Who doesn’t love a good snow globe? Each one is a spellbinding combination of swirling, swishing liquid, and falling glitter that are perfect for sensory play. As mesmerizing as they are, did you know that snow globes are actually an experiment regarding the scientific principle of viscosity?
Let’s apply the standard of viscosity by creating a Snowman Snow Globe. We’ll put it together then explain why it works.
You will need:
A water bottle (a clear glass water bottle was used here)
Black tape for the snowman’s top hat
Craft items like markers, paper, and pipe cleaners to make the snowman face
Craft items for the “floaters” inside the globe like snowflakes, stars, buttons, or jingle bells
First, let’s get our snow globe looking like a snowman. Using a sharpie marker, draw on the eyes and buttons.
You can draw on the carrot nose if easiest, but here we used leftover orange sticky craft paper.
Select a pipe cleaner to tie around under his carrot nose for a little scarf.
The man needs a top hat, right? Wrap the cap in black tape for his hat.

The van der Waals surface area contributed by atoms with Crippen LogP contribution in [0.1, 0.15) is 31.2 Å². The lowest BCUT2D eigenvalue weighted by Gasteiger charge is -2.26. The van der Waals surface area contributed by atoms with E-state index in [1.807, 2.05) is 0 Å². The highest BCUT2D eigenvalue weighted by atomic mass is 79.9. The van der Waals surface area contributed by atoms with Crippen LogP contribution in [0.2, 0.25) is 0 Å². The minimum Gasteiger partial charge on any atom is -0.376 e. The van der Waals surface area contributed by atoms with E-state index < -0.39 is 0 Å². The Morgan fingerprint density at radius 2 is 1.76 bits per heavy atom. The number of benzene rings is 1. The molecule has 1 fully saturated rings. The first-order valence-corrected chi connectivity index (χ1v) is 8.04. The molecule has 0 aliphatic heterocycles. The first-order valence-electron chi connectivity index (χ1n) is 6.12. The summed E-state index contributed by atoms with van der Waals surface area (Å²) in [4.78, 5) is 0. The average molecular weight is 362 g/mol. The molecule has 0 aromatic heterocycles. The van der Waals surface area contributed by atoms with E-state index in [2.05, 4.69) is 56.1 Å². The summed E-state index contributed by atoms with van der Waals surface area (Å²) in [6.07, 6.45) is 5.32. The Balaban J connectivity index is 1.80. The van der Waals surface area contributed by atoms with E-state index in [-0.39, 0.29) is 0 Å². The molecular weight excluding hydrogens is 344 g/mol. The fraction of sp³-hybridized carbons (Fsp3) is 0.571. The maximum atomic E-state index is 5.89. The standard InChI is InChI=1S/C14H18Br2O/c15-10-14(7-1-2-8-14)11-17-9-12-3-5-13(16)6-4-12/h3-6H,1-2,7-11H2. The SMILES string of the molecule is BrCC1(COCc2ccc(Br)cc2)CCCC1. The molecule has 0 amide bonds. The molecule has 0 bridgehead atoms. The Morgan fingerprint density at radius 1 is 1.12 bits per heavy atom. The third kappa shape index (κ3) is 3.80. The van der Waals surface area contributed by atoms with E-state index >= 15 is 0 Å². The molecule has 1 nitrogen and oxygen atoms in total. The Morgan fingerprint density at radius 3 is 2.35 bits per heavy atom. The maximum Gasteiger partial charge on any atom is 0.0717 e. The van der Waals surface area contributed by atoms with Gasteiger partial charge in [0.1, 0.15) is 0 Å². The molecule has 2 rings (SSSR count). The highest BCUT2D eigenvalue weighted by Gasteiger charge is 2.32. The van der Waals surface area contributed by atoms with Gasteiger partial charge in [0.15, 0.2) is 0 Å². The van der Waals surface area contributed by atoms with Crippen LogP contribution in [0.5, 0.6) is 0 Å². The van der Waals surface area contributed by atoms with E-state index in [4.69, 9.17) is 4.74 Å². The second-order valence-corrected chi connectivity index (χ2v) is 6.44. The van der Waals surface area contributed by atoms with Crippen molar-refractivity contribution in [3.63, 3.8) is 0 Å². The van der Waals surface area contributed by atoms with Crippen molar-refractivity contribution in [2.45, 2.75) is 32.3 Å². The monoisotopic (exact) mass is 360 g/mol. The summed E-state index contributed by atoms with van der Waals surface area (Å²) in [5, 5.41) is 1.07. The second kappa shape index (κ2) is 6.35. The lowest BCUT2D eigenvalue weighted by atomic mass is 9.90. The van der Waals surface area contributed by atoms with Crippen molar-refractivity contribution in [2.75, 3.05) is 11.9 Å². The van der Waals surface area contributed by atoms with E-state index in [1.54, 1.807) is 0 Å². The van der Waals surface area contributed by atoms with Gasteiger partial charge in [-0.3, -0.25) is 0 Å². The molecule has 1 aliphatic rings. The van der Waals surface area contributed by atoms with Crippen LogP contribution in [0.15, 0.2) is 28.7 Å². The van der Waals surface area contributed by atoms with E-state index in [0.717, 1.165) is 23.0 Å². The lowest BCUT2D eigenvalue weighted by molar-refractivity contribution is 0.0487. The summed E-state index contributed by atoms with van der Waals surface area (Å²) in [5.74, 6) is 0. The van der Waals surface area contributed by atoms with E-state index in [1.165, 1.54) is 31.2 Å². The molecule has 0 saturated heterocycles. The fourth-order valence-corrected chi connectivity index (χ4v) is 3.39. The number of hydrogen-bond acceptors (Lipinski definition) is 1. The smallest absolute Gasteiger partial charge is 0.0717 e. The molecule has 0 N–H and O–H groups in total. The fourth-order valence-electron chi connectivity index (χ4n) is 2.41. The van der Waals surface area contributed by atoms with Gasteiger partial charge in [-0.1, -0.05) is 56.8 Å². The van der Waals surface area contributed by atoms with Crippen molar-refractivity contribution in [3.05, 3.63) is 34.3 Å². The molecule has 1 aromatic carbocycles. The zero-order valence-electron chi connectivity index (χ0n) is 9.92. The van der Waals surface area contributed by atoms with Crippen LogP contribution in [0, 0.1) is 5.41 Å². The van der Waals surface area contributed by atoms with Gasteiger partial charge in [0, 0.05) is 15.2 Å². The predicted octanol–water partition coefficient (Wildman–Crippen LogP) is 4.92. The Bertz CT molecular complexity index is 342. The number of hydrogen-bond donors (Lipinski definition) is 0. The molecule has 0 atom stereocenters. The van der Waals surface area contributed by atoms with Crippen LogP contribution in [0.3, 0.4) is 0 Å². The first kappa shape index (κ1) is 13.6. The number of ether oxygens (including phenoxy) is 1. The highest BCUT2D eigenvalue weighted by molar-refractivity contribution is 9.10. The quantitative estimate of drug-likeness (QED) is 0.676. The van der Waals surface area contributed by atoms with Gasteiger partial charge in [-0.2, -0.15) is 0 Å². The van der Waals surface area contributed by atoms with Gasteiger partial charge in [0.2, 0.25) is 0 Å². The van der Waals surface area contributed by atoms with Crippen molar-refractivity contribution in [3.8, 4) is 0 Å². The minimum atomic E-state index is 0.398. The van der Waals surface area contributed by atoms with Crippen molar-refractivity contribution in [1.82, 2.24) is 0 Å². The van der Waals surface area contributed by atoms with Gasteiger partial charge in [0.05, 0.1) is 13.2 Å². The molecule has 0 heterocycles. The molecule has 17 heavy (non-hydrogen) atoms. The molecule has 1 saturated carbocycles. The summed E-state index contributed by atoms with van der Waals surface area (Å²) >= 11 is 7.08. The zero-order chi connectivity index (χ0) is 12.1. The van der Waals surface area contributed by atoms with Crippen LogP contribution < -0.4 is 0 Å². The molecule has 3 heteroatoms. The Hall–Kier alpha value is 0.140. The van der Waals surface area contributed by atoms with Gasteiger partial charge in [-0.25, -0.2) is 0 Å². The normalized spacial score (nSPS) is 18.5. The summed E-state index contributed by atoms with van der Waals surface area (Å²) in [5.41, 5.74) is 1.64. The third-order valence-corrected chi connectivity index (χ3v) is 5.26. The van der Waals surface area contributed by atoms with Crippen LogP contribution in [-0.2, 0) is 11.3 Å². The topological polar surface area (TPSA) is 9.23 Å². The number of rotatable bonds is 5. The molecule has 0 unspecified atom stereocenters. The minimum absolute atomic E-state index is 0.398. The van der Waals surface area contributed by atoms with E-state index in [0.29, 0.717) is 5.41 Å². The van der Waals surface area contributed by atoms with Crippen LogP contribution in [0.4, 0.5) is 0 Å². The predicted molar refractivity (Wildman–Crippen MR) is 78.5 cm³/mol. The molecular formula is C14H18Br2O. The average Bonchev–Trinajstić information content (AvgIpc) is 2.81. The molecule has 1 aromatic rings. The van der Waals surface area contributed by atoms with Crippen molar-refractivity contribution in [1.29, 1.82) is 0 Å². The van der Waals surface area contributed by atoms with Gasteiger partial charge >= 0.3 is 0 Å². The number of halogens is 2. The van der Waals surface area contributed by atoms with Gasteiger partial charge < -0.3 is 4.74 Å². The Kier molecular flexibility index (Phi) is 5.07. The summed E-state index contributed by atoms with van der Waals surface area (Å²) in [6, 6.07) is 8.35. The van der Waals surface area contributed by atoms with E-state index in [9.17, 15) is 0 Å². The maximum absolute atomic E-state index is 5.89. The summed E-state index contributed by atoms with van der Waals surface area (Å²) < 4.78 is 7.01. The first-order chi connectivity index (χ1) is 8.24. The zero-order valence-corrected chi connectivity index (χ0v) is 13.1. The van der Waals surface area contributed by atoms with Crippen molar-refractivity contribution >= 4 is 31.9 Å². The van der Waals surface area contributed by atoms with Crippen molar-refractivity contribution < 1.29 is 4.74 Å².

Now that he’s dressed and ready to go, squirt the clear glue into the bottle. We added more glue to one of our bottles. Will more thick glue make the glitter move slower or faster?
Next, sprinkle in your glitter and drop in the items that will float.
Now it’s time to watch the snow fly!
So what does viscosity mean for the snow globe?
The viscosity of a fluid is its relative “thickness”. Think of glue or maple syrup. Both are thick and slow. Viscosity is measured by its resistance to a stress factor. In the case of our snow globe, the stress is the water and shaking motion. Compared to the water, it is much thicker, slowing the fall of our glitter, snowflakes, and jingle bells.
The snow globe we made with less glue moved the objects much faster through itself. Less viscosity = easier movement of objects.
Stay warm this winter!